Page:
This post coincides with v1.3.0 of the tableau_rest_api library, which you should promptly be upgrading to for all the excellent functionality it provides
As shown previously, it’s not tremendously difficult to change the database/schema name (or port) in the XML of a TWB or TDS file — easy enough that we were able to add programmatic facilities for it to the tableau_rest_api library. Live connections aren’t the only side of Tableau though; extracts are an essential aspect of the Tableau experience. When we want to publish extracts, we end up using the Packaged File types – TWBX and TDSX (you may not be saving your stand alone extracts as a TDSX, but you should — a TDE file by itself stores no information about the datasource from whence it sprung, while a TDSX holds both the originating TDS and the TDE.
Packaged files are just plain ZIP files with a bit of structure (try it — you can unzip them, or ZIP up a TDS and rename the .zip to .tdsx and it will work). The main XML file (TWB or TDS) lives in the lowest level, and then data and other files exist in sub-directories. These sub-directories are not always the same, so it’s hard to generically say what will be inside. Since all we’re worried about is changing the XML file, we’ll just copy whatever we find in the sub-directories as is and hope for the best [this is a fundamental strategy in the rest_api_library : edit the least necessary pieces and copy the rest].
Using the TableauPackagedFIle class
Given the previous information about the packaged workbooks, there is a new class starting in tableau_rest_api v1.3.0 called TableauPackagedFile which can be instantiated from a file-like object of a ZIP file. It actually can determine whether it is a TDSX or a TWBX based on the files packaged inside, which can be checked via TableauPackagedFile.get_type(). The two other essential methods are get_tableau_object() which will return either a TableauDatasource object or a TableauWorkbook object, depending on if you are dealing with a TWBX or TDS. Any manipulation you do in the objects to their internal TableauConnection object(s) will be saved when you do a save_new_packaged_file(new_filename_no_extension) .
But wait, there is more! You can pass a TableauPackagedFile object directly into the publish_ methods in the place of the filename, and the new resulting file will be brought down temporarily and then published up to the server.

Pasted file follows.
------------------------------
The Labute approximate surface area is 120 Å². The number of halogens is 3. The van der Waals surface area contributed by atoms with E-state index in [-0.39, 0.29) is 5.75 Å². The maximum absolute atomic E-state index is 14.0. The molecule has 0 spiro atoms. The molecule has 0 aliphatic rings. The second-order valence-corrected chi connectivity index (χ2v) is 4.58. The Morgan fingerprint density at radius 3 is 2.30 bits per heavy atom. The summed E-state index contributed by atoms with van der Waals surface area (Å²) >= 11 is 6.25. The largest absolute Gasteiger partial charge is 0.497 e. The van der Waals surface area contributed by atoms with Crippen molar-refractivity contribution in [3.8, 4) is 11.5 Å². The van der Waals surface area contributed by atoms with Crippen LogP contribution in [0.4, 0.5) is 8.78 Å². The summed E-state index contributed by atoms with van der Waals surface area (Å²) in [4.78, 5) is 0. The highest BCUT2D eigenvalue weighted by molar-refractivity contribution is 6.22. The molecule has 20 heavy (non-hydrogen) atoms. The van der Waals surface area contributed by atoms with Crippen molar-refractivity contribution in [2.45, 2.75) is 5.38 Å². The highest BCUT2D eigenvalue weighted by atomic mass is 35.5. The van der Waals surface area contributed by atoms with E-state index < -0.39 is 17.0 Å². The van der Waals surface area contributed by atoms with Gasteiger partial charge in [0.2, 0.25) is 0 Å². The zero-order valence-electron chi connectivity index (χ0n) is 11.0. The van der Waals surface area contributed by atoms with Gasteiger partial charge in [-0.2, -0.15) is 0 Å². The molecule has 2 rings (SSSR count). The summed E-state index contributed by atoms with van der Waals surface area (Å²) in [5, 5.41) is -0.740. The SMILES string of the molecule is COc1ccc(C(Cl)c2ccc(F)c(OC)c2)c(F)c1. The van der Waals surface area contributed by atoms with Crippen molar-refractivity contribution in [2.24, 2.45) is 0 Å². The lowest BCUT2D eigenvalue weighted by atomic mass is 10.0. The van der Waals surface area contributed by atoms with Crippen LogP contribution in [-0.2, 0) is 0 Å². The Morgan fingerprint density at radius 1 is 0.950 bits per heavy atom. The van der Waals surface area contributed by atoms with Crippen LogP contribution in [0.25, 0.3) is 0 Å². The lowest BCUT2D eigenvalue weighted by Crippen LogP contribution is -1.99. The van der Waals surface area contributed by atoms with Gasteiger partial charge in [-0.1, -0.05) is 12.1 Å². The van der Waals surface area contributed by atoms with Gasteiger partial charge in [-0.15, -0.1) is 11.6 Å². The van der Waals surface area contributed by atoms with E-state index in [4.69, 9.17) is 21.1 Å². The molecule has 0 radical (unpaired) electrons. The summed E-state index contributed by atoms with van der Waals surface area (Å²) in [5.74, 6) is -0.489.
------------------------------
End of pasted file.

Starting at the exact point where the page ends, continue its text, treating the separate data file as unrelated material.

from tableau_rest_api.tableau_rest_api import * import urllib2 username = '' password = '' server = 'http://127.0.0.1' logger = Logger('switch.log') # Modifying the TDSX tdsx_filename = "somefile.tdsx" fh = open(tdsx_filename, 'rb') pfile = TableauPackagedFile(fh, logger) if pfile.get_type() == 'tdsx': ds = pfile.get_tableau_object() ds.connection.set_dbname('Super Store') pfile.save_new_packaged_file('new_file') fh.close() # Publishing the modified TDSX default = TableauRestApi(server, username, password) default.signin() proj_luid = default.query_project_luid_by_name('default') default.publish_datasource('new_file.tdsx', 'Changed DS 2', proj_luid, True) # Modifying a TWBX twbx_filename = "some workbook.twbx" fh = open(twbx_filename, 'rb') pfile = TableauPackagedFile(fh, logger) if pfile.get_type() == 'twbx': wb = pfile.get_tableau_object() datasources = wb.get_datasources() for ds in datsources: ds.connection.set_dbname('New Database') fh.close() proj_luid = default.query_project_luid_by_name('default') default.publish_datasource(pfile, 'Changed TWBX', proj_luid, True)
How IT WOrks
The zipfile module in the standard Python library actually handles all the functionality we need. If you are re-implementing in another language, there’s not much going on. My algorithm is just to ignore anything that has a sub-directory as part of its filename, then look for the .twb or .tds. After that, I just copy all content from the sub-directories into the new file, as is.
The XML file gets represented as its appropriate class– since the library already has classes that represent the hierarchy, it just piggybacks on the existing capabilities to work with TDS and TWB files.